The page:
Hanging out with other writers was definitely one of the great pluses of Mount Hermon. I was a little slow in getting pictures—I haven’t had a camera for a couple years, so it took me a few days to get into the swing of snapping all the people I wanted to blog about. Consequently, there are many, many omissions. But here are some notables, besides those I’ve already posted.

Katie Cushman at Mount HermonKatie Cushman, our carpool driver and author of A Promise to Remember (Bethany). You can read my review, which I posted a week ago, here. Besides being a brilliant writer, Katie is a kind, funny, interesting, organized, smart woman of faith. I would miss out on a lot if I didn’t get the travel time with Katie and the other carpoolers.

I wish I’d taken a picture of the four of us, especially because I don’t have any photos of Rich Bullock (one of the omissions I mentioned), my “twin” (we share the exact same birthday) and first carpool driver back in 2005. Just this last year we’ve also joined with a few other writers to form an online critique group. Rich has such great instincts and is a fantasy reader. Next year, I’ll make a point of getting his picture!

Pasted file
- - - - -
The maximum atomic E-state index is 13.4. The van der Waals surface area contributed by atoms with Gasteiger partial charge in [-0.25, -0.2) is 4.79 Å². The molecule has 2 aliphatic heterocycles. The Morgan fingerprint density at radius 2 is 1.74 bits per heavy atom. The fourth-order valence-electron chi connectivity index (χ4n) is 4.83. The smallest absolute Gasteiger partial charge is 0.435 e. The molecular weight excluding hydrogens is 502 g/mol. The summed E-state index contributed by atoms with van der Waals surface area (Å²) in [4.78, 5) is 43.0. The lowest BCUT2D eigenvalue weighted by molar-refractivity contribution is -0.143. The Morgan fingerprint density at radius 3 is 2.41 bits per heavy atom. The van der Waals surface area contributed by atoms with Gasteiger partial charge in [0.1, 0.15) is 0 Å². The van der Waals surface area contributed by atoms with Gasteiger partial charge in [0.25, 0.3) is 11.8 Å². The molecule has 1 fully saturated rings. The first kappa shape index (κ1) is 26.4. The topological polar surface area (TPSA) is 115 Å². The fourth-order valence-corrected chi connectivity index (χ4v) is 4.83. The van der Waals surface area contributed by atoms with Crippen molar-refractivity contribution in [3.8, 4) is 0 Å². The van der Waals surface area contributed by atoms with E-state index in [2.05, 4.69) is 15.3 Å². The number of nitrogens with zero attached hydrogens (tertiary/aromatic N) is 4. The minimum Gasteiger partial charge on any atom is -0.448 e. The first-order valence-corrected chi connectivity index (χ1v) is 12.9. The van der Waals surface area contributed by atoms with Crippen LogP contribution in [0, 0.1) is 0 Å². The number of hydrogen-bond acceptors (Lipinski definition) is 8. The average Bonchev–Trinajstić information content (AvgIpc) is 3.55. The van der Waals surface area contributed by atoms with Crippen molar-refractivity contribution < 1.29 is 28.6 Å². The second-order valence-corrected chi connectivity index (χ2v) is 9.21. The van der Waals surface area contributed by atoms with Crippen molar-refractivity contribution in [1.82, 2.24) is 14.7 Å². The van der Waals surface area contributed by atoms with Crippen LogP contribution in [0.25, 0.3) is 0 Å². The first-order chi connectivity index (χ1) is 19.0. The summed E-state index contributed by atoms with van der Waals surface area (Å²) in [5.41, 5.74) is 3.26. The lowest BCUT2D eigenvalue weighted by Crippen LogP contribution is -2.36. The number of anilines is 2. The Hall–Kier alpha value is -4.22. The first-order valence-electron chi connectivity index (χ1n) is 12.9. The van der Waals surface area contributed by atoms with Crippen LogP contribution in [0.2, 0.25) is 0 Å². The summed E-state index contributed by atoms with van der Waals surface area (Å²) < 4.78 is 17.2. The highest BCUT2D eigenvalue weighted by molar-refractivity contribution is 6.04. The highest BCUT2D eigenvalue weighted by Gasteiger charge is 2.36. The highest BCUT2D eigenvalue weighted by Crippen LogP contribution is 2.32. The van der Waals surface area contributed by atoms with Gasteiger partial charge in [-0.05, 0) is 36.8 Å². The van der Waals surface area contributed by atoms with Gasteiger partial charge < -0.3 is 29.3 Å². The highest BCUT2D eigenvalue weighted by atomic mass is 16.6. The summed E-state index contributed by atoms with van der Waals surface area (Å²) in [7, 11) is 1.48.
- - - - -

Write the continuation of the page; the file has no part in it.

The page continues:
Caroleah JohnsonMy roommates, Caroleah Johnson and Sally Apokedak. Caroleah and I shared a cabin in 2006, one that was nearly at the top of the hill and about killed me off because after hiking the ten minutes up hill, there were some fifty stairs to climb. That was the year it rained non-stop, too. Still, it was a great cabin, with a fully outfitted kitchen, dining room, living room, separate bedrooms. During our stay, we had some time over late night cups of hot tea to get to know each other. Caroleah is an up-and-coming writer. She started in non-fiction, writing devotionals and producing a newsletter for her church. The 2006 conference gave her information about where to market her work and started her in fiction. Some time later, I came across her name in the list of Writer’s Digest Contest top one hundred. She placed there again in 2007.

Sally ApokedakI first met Sally online as the moderator of the critique group I joined. We actually met in 2004 at Mount Hermon. Since then we’ve become good friends and critique partners. She is another fantasy writer but targets children and YA. In fact, she recently became the Writing for Children editor at Bella Online.